In 2013, while developing the program, we evaluated two different LVAD systems available on the market: HeartMate II (Abbott, Chicago, IL, USA), an axial continuous-flow pump and HeartWare HVAD (Medtronic, Minneapolis, MN, USA), a centrifugal continuous-flow pump. The latter presented the most modern propulsion concept. We opted for the HeartWare HVAD due to its recent promising clinical results, advanced hard- and software technology and its ease of implantation owing to smaller internal components . Until October 2018, we implanted exclusively HeartWare HVAD. From 2019, influenced by the encouraging results from the MOMENTUM 3 trial, we switched to the next generation centrifugal pump HeartMate 3 (Abbott, Chicago, IL, USA) .
A group of six team members including an advanced heart failure cardiologist, cardiac surgeon, cardiac anesthesiologist, intensive care specialist, perfusionist, and the LVAD coordinator visited the Heart and Diabetes Center of Bad Oeynhausen (North Rhine-Westphalia, Germany). This center is one of the world’s largest in terms of mechanical circulatory support experience. Interviews of its LVAD program members, together with attendance of an LVAD implantation, made an important contribution to the architecture of our program. We further organized visitations of other international centers with extensive LVAD experience to gather a maximum amount of knowledge. In Basel, selected physicians and nurses from the cardiac surgery ward, the intensive care unit (ICU), the emergency department, and the operating theatre started an extensive in-house training.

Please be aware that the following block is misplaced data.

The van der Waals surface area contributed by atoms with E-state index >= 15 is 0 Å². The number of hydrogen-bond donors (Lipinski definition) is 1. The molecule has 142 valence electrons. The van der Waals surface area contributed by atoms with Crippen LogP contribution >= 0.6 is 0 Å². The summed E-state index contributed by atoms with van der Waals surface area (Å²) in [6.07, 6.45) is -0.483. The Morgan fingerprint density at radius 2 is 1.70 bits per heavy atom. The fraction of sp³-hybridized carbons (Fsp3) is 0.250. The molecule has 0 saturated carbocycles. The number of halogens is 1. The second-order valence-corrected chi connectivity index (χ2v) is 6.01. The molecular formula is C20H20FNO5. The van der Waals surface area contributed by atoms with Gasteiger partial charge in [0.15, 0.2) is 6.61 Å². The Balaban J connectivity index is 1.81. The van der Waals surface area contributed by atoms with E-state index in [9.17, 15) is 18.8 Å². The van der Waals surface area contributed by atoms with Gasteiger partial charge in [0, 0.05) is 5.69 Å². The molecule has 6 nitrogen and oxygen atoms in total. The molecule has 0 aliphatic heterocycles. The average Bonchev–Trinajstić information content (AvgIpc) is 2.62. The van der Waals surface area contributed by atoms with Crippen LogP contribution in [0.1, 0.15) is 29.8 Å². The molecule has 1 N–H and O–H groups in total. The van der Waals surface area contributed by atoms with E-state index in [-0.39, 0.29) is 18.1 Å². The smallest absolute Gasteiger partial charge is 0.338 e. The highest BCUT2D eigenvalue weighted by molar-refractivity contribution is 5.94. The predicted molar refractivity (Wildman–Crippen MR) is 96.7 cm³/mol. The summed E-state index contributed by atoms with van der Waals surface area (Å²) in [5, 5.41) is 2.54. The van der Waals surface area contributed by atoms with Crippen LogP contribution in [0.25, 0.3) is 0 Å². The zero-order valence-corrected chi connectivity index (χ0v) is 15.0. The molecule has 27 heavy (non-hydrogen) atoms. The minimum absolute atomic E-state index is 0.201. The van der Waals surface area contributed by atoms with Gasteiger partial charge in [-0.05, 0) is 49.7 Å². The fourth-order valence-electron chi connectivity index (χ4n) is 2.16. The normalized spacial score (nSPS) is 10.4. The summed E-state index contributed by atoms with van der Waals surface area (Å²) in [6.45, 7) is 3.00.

Patient selection, device implantation and postoperative follow-up
A multidisciplinary team evaluated patients with terminal heart failure and severely impaired exercise capacity despite optimal medical therapy as assessed by ergometry and 6-min walk test [7, 8]. The patients were not eligible for transplant because of either advanced age or non-modifiable comorbidities impacting their life expectancy (e.g., malignancy). We also considered younger candidates with bridge-to-candidacy profile, i.e. not eligible for transplant at the time of insertion due to modifiable comorbidities (e.g., morbid obesity). These latter candidates might eventually be addressed to a nearby transplantation center. We excluded patients with a life expectancy shorter than 12 months, younger than 18, with active infections, or with irreversible hepatic, renal, or neurological disorders. Further exclusion criteria were poor treatment compliance, psychiatric limitations, and poor social network. The preoperative check-up consisted of the following examinations: complete blood count and blood chemistry, computed angiography scan of the thorax, right- and left-heart catheterization, transthoracic echocardiography (including bubble study to exclude intra-cardiac shunts and left ventricular thrombi), carotid Doppler ultrasound, and dental exam. We evaluated the risk of postoperative right ventricular (RV) failure using predictive models [9, 10]. Patients with high probability of requiring RV assistance were not integrated in the elective destination therapy program. Patients with prior gastrointestinal bleeding had to undergo a gastroscopy and a colonoscopy. Additionally, the candidates had to consult a psychologist as well as a palliative care specialist to circumscribe their needs, desires, and expectations regarding the treatment. Finally, patients were included only upon acceptance from all core-team members.
The LVAD coordinator organized all necessary examinations and the implantation procedure itself. The LVAD coordinator was responsible for teaching the patients how to handle the device and its components (batteries, etc.), and how to deal with alarms. The patients ‘near-relatives as well as the hospital staff, rehabilitation staff and out-of-hospital caregivers were also instructed.